In carrying out the process of this invention, a photosensitive element containing a silver halide emulsion is exposed and Wetted with a liquid processing composition, for example, by immersing, coating, spraying, flowing, etc., in the dark, and the photosensitive element superposed, prior to, during or after Wetting, on an image-receiving element. In a preferred embodiment, the photosensitive element contains a layer of dye developer, and the liquid processing composition is applied to the photosensitive element in a uniform layer as the photosensitive element is brought into superposed position with an image-receiving element. The liquid processing composition permeates the emulsion to provide a solution of dye developer substantially uniformly distributed therein. As the exposed silver halide emulsion is developed, the oxidation product of the dye developer is immobilized or precipitated in situ with the developed silver, thereby providing an imagewise distribution of unoxidized dye developer dissolved in the liquid processing composition. This immobilization is apparently, at least in part, due to a change in the solubility characteristics of the dye developer upon oxidation, and especially as regards its solubility in alkaline solutions. It also may be due, in part, to a tanning effect on the emulsion by the oxidized developing agent. At least part of this imagewise distribution of unoxidized dye developer is transferred, by imbibition, to a superposed image-receiving layer. Under certain circumstances, the layer of the liquid processing composition may be utilized as the image-receiving layer. The image-receiving layer receives a depthwise diffusion, from the emulsion, of unoxidized dye developer, without appreciably disturbing the imagewise distribution thereof, to provide a reversed or positive, colored image of the developed image. The image-receiving element may contain agents adapted to mordant or otherwise fix the diffused, unoxidized dye developer. If the color of the diffused dye developer is affected by changes in the pH of the image-receiving element, this pH may be adjusted in accordance with well-known techniques to provide a pH affording the desired color. Imbibition periods of approximately one minute have been found to give good results, but this contact period may be adjusted where necessary to compensate for variations in temperature or other conditions. The desired positive image is revealed by stripping the image-receiving element from the photosensitive element at the end of the imbibition period.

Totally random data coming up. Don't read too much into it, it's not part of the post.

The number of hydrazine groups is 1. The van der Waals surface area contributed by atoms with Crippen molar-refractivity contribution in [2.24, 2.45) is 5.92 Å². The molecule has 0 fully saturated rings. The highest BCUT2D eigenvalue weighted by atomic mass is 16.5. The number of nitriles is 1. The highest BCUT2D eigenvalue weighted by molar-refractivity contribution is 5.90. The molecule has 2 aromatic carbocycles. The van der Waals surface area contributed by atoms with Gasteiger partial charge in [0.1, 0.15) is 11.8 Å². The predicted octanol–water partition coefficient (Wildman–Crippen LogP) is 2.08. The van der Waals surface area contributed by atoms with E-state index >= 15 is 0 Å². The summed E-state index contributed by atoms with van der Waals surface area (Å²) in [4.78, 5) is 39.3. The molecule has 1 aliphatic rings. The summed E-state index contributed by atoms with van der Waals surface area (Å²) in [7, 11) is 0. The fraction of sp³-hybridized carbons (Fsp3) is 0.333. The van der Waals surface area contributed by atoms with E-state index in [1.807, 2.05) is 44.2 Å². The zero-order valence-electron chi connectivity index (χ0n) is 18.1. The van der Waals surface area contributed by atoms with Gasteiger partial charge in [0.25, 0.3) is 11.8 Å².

The dye developers of this invention may be utilized in the photosensitive element, for example, in, on or behind the silver halide emulsion, or they may be utilized in the image-receiving element or in the liquid processing composition. In a preferred embodiment, a coating or layer of the dye developer is placed behind the silver halide emulsion, i.e., on the side of the emulsion adapted to be located most distant from the photographed subject when the emulsion is exposed and preferably also adapted to be most distant from the image-receiving element when in superposed relationship therewith. In this preferred embodiment, the layer of dye developer may be applied by using a coating solution containing about 0.5 to 8% by weight of the dye developer. Similar concentrations may be used if the dye developer is utilized as a component of the liquid processing composition. In an especially useful mode of dispersing the dye developers in the photosensitive elements, the dye developer is dispersed in an alkaline solution permeable polymeric matrix wherein the mean particle size distribution of at least 50% and preferably at least 75% of the dye is below one micron in diameter. Reference is made to the copending application of Howard G. Rogers and Sidney Kasman, Ser. No. 659,370, filed Aug. 9, 1967, and now US. Patent No. 3,438,775.

The liquid processing composition above referred to comprises at least an aqueous solution of an alkaline compound, for example, diethylamine, sodium hydroxide or sodium carbonate, and may contain the dye developer. In some instances, it may contain a minor amount of a conventional developing agent. If the liquid processing composition is to be applied to the emulsion by being spread thereon, preferably in a relatively thin, uniform layer, it may also include a viscosity-increasing compound constituting the film-forming material of the type which, when said composition is spread and dried, will form a relatively firm and relatively stable film. A preferred film-forming material is a high molecular weight polymer such as a polymeric, water-soluble ether inert to an alkali solution, as, for example, a hydroxyethyl cellulose or sodium carboxymethyl cellulose. Other filmforming materials or thickening agents whose ability to increase viscosity is substantially unaffected when left in solution for a long period of time may also be used.